According to Joseph Page of the patent advising and legal services firm Integrity Intellectual Property, who has written on patent number 6,080,436 in the past, this concern is foolish. While the patent system may have trouble coping with the tech era, most foods are so old and the basic procedures for making them so established—we’ve had toast since we had bread and flame and toasters since the late 19th century—that there’s no chance even the most zonked-out potential reviewer would issue a patent labeling the general process or item as “new art.”
It is easy, however, to patent a new method of making toast, which is what Lenahan did. Lenahan’s technique is actually more unique than one needs to be to get a patent. To demonstrate this, Page devised a patentable toasting method on the phone with me: “Take a piece of bread out of the package. Put the slice of bread in a conventional toaster. Push the lever down to energize the heating element. Wave a magic wand over the top of the aperture three times clockwise. Wait until the detector detects the toast is done… Pull the toast out and put it on your plate.”
“Nowhere in the world, no matter how hard the [patent] examiner tries,” says Page, “is he going to be able to write down an instance of somebody doing what I just said because the wave the magic wand [step]—nobody has ever done that. That’s a unique method. That’s a patentable method [of making toast]. Because anything that’s unique is patentable.”
But unless you’re planning to make a toaster that specifically uses this new method and want protection against people copying you, it doesn’t really make sense to patent a toasting method, or any other foodmaking process. Because not only would the patent apply exclusively to that narrow method, thwarting its trolling potential, but also no matter what potentially broad phrasing was included within it, even if someone did infringe your specific method at home—say, by waving that magic wand—you’d probably never know. If you did, it’d be likely be all but impossible to proffer evidence to a court, or to claim damages due to that infringement.
Lenahan only pursued a patent, he tells me, because he did want to develop a device using the method: an industrial conveyer belt, which might help big businesses quickly toast large batches of bread. The energy involved in the infrared tech, he says, would have precluded this from almost any at-home, civilian usage anyway. But he never got traction during his self-admittedly “mediocre” outreach attempts, so he called his sole foray into food tech a failure and let the patent die quietly.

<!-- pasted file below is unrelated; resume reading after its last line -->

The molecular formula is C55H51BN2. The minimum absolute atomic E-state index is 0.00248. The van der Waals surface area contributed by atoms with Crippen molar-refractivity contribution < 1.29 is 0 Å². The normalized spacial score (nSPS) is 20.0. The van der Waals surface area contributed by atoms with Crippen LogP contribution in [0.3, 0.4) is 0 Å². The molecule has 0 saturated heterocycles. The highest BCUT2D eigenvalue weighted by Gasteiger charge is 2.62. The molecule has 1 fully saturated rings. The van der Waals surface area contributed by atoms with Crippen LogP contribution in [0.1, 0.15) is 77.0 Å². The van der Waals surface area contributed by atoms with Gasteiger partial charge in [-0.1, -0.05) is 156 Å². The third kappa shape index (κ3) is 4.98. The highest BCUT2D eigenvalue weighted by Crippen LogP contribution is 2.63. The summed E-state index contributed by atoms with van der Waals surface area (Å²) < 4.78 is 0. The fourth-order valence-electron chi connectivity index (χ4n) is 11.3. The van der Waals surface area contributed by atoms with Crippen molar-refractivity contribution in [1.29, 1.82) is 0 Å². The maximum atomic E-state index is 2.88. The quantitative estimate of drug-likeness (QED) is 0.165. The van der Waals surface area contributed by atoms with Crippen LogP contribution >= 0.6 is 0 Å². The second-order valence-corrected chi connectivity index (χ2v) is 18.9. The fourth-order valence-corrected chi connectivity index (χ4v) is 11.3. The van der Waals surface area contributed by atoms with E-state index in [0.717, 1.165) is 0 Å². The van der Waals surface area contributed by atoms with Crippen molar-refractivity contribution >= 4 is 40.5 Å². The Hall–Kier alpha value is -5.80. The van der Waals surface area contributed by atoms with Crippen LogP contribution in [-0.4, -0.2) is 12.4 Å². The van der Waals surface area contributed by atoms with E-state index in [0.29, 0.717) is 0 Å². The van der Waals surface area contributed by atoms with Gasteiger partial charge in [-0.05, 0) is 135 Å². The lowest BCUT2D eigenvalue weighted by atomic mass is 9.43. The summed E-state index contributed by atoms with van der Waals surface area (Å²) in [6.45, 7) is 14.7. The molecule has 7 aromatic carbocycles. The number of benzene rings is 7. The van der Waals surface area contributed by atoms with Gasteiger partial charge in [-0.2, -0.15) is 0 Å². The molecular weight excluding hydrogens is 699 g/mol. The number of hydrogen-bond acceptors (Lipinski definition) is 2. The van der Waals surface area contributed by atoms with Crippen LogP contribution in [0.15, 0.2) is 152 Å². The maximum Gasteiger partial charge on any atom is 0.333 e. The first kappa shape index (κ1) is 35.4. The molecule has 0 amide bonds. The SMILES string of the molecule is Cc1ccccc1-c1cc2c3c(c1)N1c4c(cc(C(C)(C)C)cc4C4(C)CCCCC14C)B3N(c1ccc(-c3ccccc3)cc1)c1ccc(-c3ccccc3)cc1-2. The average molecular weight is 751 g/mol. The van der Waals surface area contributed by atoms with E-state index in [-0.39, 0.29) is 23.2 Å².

The perception that this patent was overreaching seems to stem from people reading its short synopsis and making assumptions primed on experiences in the knotty software world. It’s hard, Page says, for most of us to understand patents’ true impacts. To wit, as Lenahan, who says he was unaware of the firestorm around his patent until I contacted him, puts it, “the people who are commenting [on this as a stupid patent] are probably ignorant of what the thing actually does.”
So Lenahan’s patent is not the mythical absurdist epitome of the failure of the US intellectual property system it’s been made out to be. It isn’t even a very successful or interesting patent. It is a symbol for legitimate general concerns about the patent process, albeit a symbol which misdirects and ultimately undercuts those concerns. You can’t patent toast. If you patent a toasting method, you almost certainly can’t use it to troll toaster makers. (Daniel Nazer, a stupid patents watcher at the Electronic Frontier Foundation says he’s not aware of much patent trolling in the food world, possibly because, as this case shows, it’d be hard to get a troll-able food method patented.) And if someone did patent your special personal means of making toast, it probably wouldn’t affect you, anyway. So toast like nobody’s watching. Toast like you’re totally free and unrestrained in your breakfast nook. Because you almost always are, no matter what a casual glance at a stupidest patent lists may have led you to think or fear.